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Don’t listen to that naysayer. Neither I nor my thoughts are “expert,” but of this I’m certain: you can learn to manage fruit trees. Will you make mistakes? Sure! I make them constantly. But if you apply yourself—and start out with species and varieties that are durable, disease-resistant and adapted to your region—you’ll learn from your mistakes; you’ll also find that, more often than not, your plants will forgive your errors. The keys are: 1.) careful plant selection; 2.) study; and 3.) application and observation. You’ll probably learn more from carefully watching what your plants do when you cut them in a certain way at a certain time or fertilize them with a certain material, etc. than you will from all the books and articles you read. Consider keeping a garden/orchard diary in which you can note bloom times, ripening times, successes, failures and many other interesting data for future reference.

Pawpaws are a good starter fruit. They require minimal pruning; you could probably get away without pruning them at all. Juneberries, haskaps would be good choices. More blueberries only if your soil is already suitably acidic; otherwise, too much trouble for a beginner. Gooseberries (if legal in your area) and brambles are good ideas. I second @Viridian’s suggestion of rhubarb, the vegetable that thinks it’s a fruit; it is a handsome, easy perennial. While you’re at it, plant some well-behaved alpine strawberries around your rhubarb patch; folks will love finding—and eating!—those.

I like @BlueBerry 's suggestion of pears. If you pick some good, disease-resistant varieties—Asians, Europeans or both—you’ll find them very forgiving and surprisingly easy to grow. A pear is a good tree on which to learn the art and mystery of training and pruning. My pears would likely call me a “heartless butcher” and a “fumbler,” but (when the mercurial Kentucky weather cooperates) they’ll still bear fruit.

Have you acquired any good books to study this winter? A great, no-nonsense book I recommend is Backyard Fruit Production: An Ilustrated Growing Guide, by David R. Schlabach.

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Between your fruit trees consider adding nitrogen fixers that also bear fruit… goumi berries for example.

I started 3 new apple trees a couple years ago… and planted a red gem goumi and a sweet scarlet goumi in the mix. Mine are planted in a row raised bed… apple - goumi - apple - goumi - apple like…

The one in the middle is a Hudson golden gem apple and it has a goumi on each side… and it has grown exceptionally well… a very healthy stout thriving tree.

Goumis to consider … the two I mentioned… and carmine… and rain tree select.

Goumi produce fruit early… for me here in southern TN… sweet scarlet fruit ripens May 10-20… and then red gem ripens May 20-30.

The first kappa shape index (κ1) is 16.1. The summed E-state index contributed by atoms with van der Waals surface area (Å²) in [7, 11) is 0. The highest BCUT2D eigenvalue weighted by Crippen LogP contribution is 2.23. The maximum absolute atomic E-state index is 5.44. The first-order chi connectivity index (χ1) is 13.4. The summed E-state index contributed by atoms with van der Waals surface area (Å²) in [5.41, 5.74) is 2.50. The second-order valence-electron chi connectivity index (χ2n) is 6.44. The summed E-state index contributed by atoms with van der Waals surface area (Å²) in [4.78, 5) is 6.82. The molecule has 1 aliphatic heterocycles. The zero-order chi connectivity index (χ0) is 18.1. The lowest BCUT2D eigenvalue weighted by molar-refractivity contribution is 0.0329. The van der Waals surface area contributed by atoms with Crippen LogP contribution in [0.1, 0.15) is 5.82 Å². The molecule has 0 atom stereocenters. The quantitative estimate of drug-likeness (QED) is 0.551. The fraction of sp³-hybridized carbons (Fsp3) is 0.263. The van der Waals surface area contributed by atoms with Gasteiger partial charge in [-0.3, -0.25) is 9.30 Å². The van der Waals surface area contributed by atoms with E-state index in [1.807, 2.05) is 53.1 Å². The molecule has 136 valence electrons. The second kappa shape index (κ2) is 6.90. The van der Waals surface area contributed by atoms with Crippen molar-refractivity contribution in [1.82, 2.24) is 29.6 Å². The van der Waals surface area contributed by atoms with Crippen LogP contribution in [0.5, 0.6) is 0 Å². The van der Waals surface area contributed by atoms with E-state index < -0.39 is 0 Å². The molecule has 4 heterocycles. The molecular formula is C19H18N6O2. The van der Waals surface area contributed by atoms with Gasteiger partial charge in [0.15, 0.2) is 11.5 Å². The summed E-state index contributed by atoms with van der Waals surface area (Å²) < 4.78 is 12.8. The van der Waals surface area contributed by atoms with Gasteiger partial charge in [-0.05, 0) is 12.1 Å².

Ideal… I plan to add carmine and raintree select soon.

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For a ladies point if view on permaculture gardening… this lady has her entire yard growing something…

This one tooooo !!

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Oh thank you! That’s really helpful. I had heard that honeycrisp is very hard to grow, so I’m glad you think winecrisp is delicious. What’s your recommendation for pollinating pairs?

Eat Your Yard mentions crabapples for both pollination and jelly - it talks about sweet varieties for fresh eating, Callaway Crab and Native American sweet crabapple. Thoughts on those?

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Oh do you think I could grow pears in my woods? It’s oaks and a few pines.

Gooseberries are prohibited in my area too. Pink currants only with a special license.

FloraMaxx, thanks! I’ll check them out.

Fresh eating apples.

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Thank you! I really appreciate the local info. I’m south a Woostah, Bristol Country.

I saw about the haskap expedition in the archives. I think that’s how I found this board actually. Seemed like a really nice group.

Thanks, I’ll consider them closely. James Prigioni on YouTube talks about persimmon, and he’s in New Jersey. Glad to hear it’s a real option.

Jujube wasn’t on my radar at all!

Thanks, I saw a mention of Goumi in an old thread someone pointed me toward. I checked it out and it’s intriguing! What does it taste like?

Thanks for the herb recommendations. Have you ever tried French sorrel?

Sour cherries - hmm interesting. I’m never going to bake pies. I’ll plan to bake pies, I’ll make a Pinterest page to bake pies, I’ll want to bake pies… but I’m never going to do it. Are sour cherries good for something else like jam, or fruit curd…?

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Thanks for the encouragement, and for the book recommendation.

Here’re the books I’m working through.